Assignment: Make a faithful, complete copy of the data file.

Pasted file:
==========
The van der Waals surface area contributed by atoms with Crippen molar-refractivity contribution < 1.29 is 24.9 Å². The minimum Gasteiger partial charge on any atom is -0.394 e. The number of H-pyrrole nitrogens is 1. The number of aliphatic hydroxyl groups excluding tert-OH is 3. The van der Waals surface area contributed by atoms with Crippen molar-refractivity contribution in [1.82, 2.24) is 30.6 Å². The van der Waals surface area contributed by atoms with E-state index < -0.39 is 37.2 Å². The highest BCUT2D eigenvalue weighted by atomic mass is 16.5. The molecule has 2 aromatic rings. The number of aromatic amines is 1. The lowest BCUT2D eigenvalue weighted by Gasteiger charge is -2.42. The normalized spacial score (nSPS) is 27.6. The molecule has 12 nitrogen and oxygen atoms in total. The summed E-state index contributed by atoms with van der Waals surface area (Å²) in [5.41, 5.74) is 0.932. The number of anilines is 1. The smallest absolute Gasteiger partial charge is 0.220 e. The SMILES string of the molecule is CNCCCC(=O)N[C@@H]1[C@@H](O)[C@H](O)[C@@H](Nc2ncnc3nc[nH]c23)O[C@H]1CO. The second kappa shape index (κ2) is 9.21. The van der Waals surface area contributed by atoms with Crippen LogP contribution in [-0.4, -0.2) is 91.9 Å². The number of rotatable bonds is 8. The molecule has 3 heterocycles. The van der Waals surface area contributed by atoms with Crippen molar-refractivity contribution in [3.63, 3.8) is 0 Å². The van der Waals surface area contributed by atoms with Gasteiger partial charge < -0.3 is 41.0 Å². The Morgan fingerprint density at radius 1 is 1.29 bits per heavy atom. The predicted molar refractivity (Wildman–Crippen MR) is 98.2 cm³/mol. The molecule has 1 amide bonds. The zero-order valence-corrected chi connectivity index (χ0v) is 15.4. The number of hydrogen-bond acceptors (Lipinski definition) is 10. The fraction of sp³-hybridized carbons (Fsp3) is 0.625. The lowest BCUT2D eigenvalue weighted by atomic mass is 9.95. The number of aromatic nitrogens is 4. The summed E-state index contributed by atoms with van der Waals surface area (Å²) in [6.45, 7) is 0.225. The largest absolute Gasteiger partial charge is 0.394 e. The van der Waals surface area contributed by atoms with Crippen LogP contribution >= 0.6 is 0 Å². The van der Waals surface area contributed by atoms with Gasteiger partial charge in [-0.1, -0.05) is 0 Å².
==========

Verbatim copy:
The van der Waals surface area contributed by atoms with Crippen molar-refractivity contribution < 1.29 is 24.9 Å². The minimum Gasteiger partial charge on any atom is -0.394 e. The number of H-pyrrole nitrogens is 1. The number of aliphatic hydroxyl groups excluding tert-OH is 3. The van der Waals surface area contributed by atoms with Crippen molar-refractivity contribution in [1.82, 2.24) is 30.6 Å². The van der Waals surface area contributed by atoms with E-state index < -0.39 is 37.2 Å². The highest BCUT2D eigenvalue weighted by atomic mass is 16.5. The molecule has 2 aromatic rings. The number of aromatic amines is 1. The lowest BCUT2D eigenvalue weighted by Gasteiger charge is -2.42. The normalized spacial score (nSPS) is 27.6. The molecule has 12 nitrogen and oxygen atoms in total. The summed E-state index contributed by atoms with van der Waals surface area (Å²) in [5.41, 5.74) is 0.932. The number of anilines is 1. The smallest absolute Gasteiger partial charge is 0.220 e. The SMILES string of the molecule is CNCCCC(=O)N[C@@H]1[C@@H](O)[C@H](O)[C@@H](Nc2ncnc3nc[nH]c23)O[C@H]1CO. The second kappa shape index (κ2) is 9.21. The van der Waals surface area contributed by atoms with Crippen LogP contribution in [-0.4, -0.2) is 91.9 Å². The number of rotatable bonds is 8. The molecule has 3 heterocycles. The van der Waals surface area contributed by atoms with Crippen molar-refractivity contribution in [3.63, 3.8) is 0 Å². The van der Waals surface area contributed by atoms with Gasteiger partial charge < -0.3 is 41.0 Å². The Morgan fingerprint density at radius 1 is 1.29 bits per heavy atom. The predicted molar refractivity (Wildman–Crippen MR) is 98.2 cm³/mol. The molecule has 1 amide bonds. The zero-order valence-corrected chi connectivity index (χ0v) is 15.4. The number of hydrogen-bond acceptors (Lipinski definition) is 10. The fraction of sp³-hybridized carbons (Fsp3) is 0.625. The lowest BCUT2D eigenvalue weighted by atomic mass is 9.95. The number of aromatic nitrogens is 4. The summed E-state index contributed by atoms with van der Waals surface area (Å²) in [6.45, 7) is 0.225. The largest absolute Gasteiger partial charge is 0.394 e. The van der Waals surface area contributed by atoms with Crippen LogP contribution >= 0.6 is 0 Å². The van der Waals surface area contributed by atoms with Gasteiger partial charge in [-0.1, -0.05) is 0 Å².